Stateless, an art exhibition currently at Kunstkraftwerk on Leipzig’s west side, derives feelings of disconnection, isolation and hopelessness; something lacking a fundamental essence of humanity, of togetherness.
The irony of the name intrigued me, given the context in which I experienced this exhibit by celebrated New York-based artist Shimon Attie.
The mission of Kunstkraftwerk (KKW) as an event and exhibition space, through its programming, is to provide a place in which everyone feels at home, where people can consume the art, can swim in it, and interact with each other. In addition to its main program, KKW arranges satellite events which engage community groups more intimately with the work; a platform for intensive consumption and interactivity.
I was asked to go along to one such event, an āInterkultureller Tagā for Stateless, where I experienced what were perhaps antithetical feelings.
The work itself is a consuming video and installation piece specifically designed for the venueās Kesselhalle. We enter the hall at one end and stand around on a large carpet under projection of a roulette table, perhaps big enough for more than 80 people.
A slow-moving game of roulette played by seven Syrian immigrants is beamed onto a hall-spanning screen at the other end. Each person has their own technique for making bets.
The low frequency soundtrack is stilted by a soft rhythm of heartbeats. It doesnāt take much brainwork for one to grasp the workās theme, leaving the viewer to let go and delve more into the elemental realm. Itās a beautifully made piece that will keep you there, in your own world or that of a distant otherās, until the end.
The exhibit has been on since 1 July, and runs until 13 August.
In contrast to its theme and feel, built around the installation was a day of family and children oriented events on 2 August. Not only did this provide for many beautiful interactions, but also gave me an insight into some new local communities Iād not yet met, as I got to speak with the groups and participants.
“After nourishment, shelter and companionship, stories are the thing we need most in the world.” – Phillip Pullman
Buchkinder Leipzig came to the KKW event for a reading of a special book written by 14 migrant children from Kosovo, Afghanistan, Pakistan and Syria, three of whom were there to read. The non-profit is part of a country-wide book publisher which works together with children to create and publish their own books.
Sven Riemer, co-head of the non-profit, tells me that in their workshops, Buchkinder Leipzig staff only exist to guide the process, and to create an environment for the childrenās tales themselves to flourish, uninfluenced by external voices. The resultant books spill over with raw stories and unhinged imagination.
The next activity came courtesy of Dresdner59, a group based in the Reudnitz community at Leipzig east, where they host the Nachbarschaftscafe. Activity organiser Katharina Meyer tells me about their many projects ranging from German and Arabic language classes, clothes swaps, and this, their shadow puppet theatre.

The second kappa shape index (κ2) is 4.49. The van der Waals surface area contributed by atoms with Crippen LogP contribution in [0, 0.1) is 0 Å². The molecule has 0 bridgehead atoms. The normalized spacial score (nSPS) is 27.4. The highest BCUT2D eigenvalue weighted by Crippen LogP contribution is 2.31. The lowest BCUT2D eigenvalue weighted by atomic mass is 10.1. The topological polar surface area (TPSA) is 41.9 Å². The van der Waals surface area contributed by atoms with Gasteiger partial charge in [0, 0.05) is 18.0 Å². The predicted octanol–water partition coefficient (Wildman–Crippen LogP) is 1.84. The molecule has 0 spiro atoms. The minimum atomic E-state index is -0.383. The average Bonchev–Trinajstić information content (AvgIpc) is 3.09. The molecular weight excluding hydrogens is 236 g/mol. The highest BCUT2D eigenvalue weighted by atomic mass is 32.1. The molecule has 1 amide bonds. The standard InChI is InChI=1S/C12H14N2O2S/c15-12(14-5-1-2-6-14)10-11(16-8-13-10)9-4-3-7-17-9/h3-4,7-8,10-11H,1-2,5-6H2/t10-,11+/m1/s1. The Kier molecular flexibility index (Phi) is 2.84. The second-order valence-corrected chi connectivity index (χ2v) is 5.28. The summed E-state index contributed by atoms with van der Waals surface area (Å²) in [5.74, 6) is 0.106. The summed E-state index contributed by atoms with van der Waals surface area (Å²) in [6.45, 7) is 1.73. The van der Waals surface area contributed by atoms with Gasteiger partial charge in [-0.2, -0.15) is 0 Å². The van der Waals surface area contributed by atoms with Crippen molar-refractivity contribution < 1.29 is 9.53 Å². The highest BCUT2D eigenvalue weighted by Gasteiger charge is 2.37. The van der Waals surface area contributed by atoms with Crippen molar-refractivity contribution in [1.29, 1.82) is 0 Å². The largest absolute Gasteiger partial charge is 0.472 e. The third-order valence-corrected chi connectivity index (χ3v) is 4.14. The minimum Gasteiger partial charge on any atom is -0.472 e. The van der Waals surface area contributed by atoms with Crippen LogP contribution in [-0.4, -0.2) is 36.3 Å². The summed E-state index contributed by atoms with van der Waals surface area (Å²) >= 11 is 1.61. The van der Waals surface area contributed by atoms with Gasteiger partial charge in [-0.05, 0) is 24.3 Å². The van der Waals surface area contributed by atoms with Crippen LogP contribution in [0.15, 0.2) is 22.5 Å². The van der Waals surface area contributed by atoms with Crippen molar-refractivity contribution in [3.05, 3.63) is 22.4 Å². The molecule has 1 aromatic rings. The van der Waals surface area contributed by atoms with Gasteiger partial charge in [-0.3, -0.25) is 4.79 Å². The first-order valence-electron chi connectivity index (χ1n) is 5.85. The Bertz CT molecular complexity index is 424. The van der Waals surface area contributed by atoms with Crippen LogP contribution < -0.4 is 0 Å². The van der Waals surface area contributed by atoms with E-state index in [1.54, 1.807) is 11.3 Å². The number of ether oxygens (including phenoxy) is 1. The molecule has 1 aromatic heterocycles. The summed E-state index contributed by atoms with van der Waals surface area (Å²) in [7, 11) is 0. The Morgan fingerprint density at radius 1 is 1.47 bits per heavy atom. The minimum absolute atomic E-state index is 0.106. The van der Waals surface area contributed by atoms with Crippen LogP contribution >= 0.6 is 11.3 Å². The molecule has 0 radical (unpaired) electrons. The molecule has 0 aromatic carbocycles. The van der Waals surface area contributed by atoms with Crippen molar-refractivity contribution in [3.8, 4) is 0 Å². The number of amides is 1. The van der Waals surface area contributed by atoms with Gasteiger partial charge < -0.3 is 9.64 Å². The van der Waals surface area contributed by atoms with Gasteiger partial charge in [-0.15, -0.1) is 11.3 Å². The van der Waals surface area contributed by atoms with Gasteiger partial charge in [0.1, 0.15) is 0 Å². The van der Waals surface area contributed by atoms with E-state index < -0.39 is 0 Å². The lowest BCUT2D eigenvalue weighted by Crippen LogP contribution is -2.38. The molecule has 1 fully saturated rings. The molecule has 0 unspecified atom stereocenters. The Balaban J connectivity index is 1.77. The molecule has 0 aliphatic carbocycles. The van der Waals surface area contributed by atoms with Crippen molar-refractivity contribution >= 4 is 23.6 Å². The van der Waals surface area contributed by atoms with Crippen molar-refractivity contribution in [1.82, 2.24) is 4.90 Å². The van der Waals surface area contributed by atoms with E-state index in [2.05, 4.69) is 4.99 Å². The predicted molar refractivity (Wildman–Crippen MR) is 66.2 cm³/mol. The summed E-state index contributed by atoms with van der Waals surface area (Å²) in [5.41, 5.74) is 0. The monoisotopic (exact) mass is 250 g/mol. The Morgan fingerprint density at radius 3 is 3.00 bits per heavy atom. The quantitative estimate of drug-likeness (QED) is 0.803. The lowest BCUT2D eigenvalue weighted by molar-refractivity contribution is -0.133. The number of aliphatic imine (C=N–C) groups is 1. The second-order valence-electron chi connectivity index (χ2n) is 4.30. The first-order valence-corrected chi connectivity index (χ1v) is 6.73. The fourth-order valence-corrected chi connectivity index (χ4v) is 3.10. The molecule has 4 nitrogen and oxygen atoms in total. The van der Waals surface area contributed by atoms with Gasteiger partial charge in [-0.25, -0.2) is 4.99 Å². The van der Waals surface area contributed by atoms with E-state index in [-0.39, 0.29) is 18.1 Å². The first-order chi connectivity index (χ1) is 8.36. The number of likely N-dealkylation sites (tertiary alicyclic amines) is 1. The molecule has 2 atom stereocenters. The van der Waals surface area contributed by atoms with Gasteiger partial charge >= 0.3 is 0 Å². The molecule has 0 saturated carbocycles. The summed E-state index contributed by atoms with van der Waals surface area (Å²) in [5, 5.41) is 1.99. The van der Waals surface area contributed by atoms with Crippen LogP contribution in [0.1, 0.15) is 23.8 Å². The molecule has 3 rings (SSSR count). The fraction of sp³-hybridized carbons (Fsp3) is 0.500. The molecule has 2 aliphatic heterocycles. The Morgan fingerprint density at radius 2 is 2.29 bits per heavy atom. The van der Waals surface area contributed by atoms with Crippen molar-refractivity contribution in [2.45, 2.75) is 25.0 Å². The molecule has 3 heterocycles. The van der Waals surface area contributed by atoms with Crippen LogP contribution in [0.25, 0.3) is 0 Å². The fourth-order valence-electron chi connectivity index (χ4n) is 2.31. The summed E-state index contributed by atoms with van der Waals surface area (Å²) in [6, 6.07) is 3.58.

It is the will of the organisation to involve everyone, and put on such events to persuade women and children, especially, out of the house and into Leipzig. Katharina and Dresdner59 staff invited children to make shadow puppets together, before performing an improvised play using German and Arabic childrenās books as a narrative.
In the intimate room, it isnāt just the narrative of the play that we, the audience, are immersed in; a braid of colourful narratives weaves itself throughout the room, gliding between the storytellers, the puppeteers and the audience.
The two languages dance so poetically with one another that oneās heart could do nothing but slow down.
Meanwhile, the calm whispers from Katharina and the Dresdner59 staff helping the volunteer puppeteers perform for their new friends tease out smiles.
Whether intended or not, using shadows as a medium served as a strong counterpoint to the multi-faceted nature of the happening. It made me consider that despite all these wonderful differences in language, histories and culture, everyone in the room, fundamentally is also very much made of a similar essence.
Music was next. A lively Oud and Darbuka duo strolled in and entertained the small audience with a series of folk songs. Well warmed up, the children came to the front of the room and swayed along.
The final event of the day was an Arabic cooking course given by Ammar Dachak, a young man from Aleppo, Syria, and his Palestinian co-chef, Mohammed. Both taught by their mothers, the two cooks took us through the classic dish Ouzi, and of course, the very sole reason chickpeas exist, Hommos.
Watching the two men take the group through these dishes in such an unassuming manner was refreshing.
There is no performance here; there is no facade.
What makes it special is that, despite the sense of magic one derives from the unknown, this course was completely graspable. The ingredients come from shops we all can visit; they require no special element non-existent in this part of the world, nor a special handshake to acquire.
There is no barrier to anyone or anything from enjoying this meal – except vegetarianism. When asked about the plight of vegetarians in Palestine, Mohammed quipped āyes, we eat a lot of vegetablesā¦ with meatā.
In fact, the only barrier anyone encounters during the whole course was how to work the Starship Enterprise-like stovetop.
I wasnāt sure what I was expecting from my few hours attending Kunstkraftwerkās Interkultureller Tag. But interpreting Attieās Stateless contemplation of flight, displacement and isolation through the medium of collective storytelling, dance, music and food, Iāve seldom felt more connected. I just wish there were more people there to feel it too.